Quotes to like or puzzle over: “There comes a time when you realize that everything is a dream, and only those things preserved in writing have any possibility of being real.” ― James Salter, All That Is
So much has been happening that it has been difficult to even attempt a sort-through to post. Indeed, where to begin.
First, I had another (twice now) trip to the hospital—pericardial effusion—wherein the people all thought it was a heart attack. It wasn’t. Either time. But apparently all of the medical paraphernalia thinks I am so they go with that rather than my insistence “I’m not having a heart attack!” *sigh* So. Now they have to find the cause of my attacks which are painful beyond belief.
In the operating room: The most exciting part of the whole thing is that I coded—yes, died!—and that’s where it got interesting rather than just painful. It was no big deal at all and there were no lights and out-of-body experiences or awareness or floating. Nothing. A great big huge black nothing.
Just before the Black in a millisecond I had an awareness something was happening and a wondrous peace wherein nothing mattered and then… Another second and I woke up, knew I had been “somewhere” and asked what happened. They said I coded twice (wrong count, only one, extended) and they had to resuscitate me. So while trying to “save my life”—in a non-heart attack—they almost killed me.
It is impossible to describe because the observer, and all consciousness was gone. As soon as we say nothing—we have something. It is an experience that can only be experienced. I do think that I stayed in my body because I wasn’t gone long enough. It was less than a minute. Perhaps it takes longer for the full-death experience.
It should be noted that this was Not a heart attack. It was Not heart failure. It was that my heart stopped. Those are all different things. Apparently the heart stopped due to the dye they were inserting into my veins to find the blockage (there was none) that was causing the heart attack that wasn’t.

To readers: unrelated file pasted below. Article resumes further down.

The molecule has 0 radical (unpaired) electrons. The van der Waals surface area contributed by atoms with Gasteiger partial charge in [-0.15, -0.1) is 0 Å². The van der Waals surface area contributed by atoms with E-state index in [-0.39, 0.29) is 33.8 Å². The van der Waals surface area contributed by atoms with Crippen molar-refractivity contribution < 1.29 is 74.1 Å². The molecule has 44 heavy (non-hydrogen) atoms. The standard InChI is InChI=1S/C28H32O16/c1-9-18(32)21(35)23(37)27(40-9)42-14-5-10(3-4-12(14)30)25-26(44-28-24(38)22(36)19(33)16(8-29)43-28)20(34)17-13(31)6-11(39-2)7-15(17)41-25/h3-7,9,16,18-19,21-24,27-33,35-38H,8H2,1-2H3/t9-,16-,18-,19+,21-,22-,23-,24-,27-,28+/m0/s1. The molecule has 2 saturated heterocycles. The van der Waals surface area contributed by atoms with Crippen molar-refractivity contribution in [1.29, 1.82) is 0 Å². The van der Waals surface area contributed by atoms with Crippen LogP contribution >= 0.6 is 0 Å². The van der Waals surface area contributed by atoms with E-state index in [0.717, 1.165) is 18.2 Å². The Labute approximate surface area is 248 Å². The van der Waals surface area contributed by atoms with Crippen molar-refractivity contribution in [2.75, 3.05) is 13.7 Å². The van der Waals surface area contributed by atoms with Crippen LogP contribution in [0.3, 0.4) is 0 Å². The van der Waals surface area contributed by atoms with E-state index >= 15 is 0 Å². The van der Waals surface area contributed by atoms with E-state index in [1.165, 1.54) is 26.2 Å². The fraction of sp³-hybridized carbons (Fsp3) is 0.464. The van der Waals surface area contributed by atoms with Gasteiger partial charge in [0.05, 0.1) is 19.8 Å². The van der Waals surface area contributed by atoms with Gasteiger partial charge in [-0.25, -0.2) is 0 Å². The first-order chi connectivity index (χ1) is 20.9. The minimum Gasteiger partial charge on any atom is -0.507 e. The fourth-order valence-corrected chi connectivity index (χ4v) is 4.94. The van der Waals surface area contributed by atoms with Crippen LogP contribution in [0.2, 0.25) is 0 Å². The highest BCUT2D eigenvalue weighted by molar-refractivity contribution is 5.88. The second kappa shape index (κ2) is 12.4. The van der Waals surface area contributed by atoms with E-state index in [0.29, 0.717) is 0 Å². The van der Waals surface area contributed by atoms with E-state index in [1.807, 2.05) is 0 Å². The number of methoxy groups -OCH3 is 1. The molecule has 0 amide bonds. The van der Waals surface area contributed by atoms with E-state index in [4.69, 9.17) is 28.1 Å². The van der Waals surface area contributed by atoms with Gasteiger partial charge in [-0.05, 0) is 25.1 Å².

Meanwhile. During and after recovery I’ve been doing a rewrite of a novel I wrote a while back called “Last House.” I was always fond of it and thought it should have another look through. I also wrote a short story and entered it in a couple of contests. That’s in addition to the family history I pluck away at and photos with comments I send to the family.
And the Snow! We’ve had a couple of snow storms that have been just glorious. The dog and I go out at all hours to play and enjoy. Especially deep into the night when no one else is around. It’s so incredibly joyous with mounds of white and blowing wind and the silence and the glory! Watching a black dog jump and run against all of this becomes a thing of the Spirit. Other worlds hover about, waver in the light that suddenly glints against the sweeping snow.
“I said to my soul, be still and wait without hope, for hope would be hope for the wrong thing; wait without love, for love would be love of the wrong thing; there is yet faith, but the faith and the love are all in the waiting. Wait without thought, for you are not ready for thought: So the darkness shall be the light, and the stillness the dancing.” T.S. Eliot